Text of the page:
Humility appears to be a forgotten fact of life these days in our country. That can be seen through the enormity of the self-adulation that people indulge in or have their acolytes resort to on their behalf. Of course, it may well be true that often those who are being idolized are not to be held responsible for the acts of their followers. But that is a poor argument. Why are these sycophants not stopped in their tracks by the men and women they revere?
If one goes through newspaper reports on a regular basis, one cannot fail to note the ease with which well-known figures in Bangladesh's cultural world are described as legendary figures. The term 'legend' carries a whole load of rich meaning, but the cavalier manner in which it is applied to anybody and everybody embarrasses those who watch all such things unfold before their eyes.
A well-known but not great singer or actor is described as an icon or as a legend. Why must culture be thus cheapened? Again, it has become something of a sordid practice for public personalities to have their birthdays publicized and celebrated in a manner that is disturbing, if not exactly revolting.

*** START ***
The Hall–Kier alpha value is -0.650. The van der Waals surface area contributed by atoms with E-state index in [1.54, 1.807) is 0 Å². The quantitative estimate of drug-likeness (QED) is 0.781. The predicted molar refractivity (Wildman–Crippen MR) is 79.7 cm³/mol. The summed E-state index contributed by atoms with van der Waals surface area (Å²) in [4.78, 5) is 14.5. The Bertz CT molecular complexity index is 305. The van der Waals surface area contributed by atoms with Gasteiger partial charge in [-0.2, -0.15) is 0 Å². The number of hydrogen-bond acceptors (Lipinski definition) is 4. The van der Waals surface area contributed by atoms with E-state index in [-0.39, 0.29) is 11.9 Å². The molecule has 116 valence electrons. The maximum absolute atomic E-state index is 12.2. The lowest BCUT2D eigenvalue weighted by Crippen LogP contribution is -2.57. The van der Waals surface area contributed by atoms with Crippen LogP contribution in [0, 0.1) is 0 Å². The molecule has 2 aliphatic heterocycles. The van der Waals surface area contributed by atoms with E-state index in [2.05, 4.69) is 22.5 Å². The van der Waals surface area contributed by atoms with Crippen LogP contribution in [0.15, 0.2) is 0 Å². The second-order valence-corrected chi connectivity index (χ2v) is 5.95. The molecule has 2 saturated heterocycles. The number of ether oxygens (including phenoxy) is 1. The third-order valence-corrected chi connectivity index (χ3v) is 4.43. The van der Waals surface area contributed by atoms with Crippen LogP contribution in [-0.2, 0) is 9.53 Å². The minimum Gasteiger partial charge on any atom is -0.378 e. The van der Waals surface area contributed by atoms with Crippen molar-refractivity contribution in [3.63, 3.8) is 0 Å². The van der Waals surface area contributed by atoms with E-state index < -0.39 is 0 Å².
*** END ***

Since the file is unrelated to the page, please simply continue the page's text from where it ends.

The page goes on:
Photographs of the individuals being thus celebrated are splashed across newspapers, making us wonder if our understanding of individual greatness has become confined to the narrow space we have chosen to give it. And now that we have social media with us, the propensity on the part of people to indulge in self-praise has gone up a good number of notches. Where is the self-esteem in all this?
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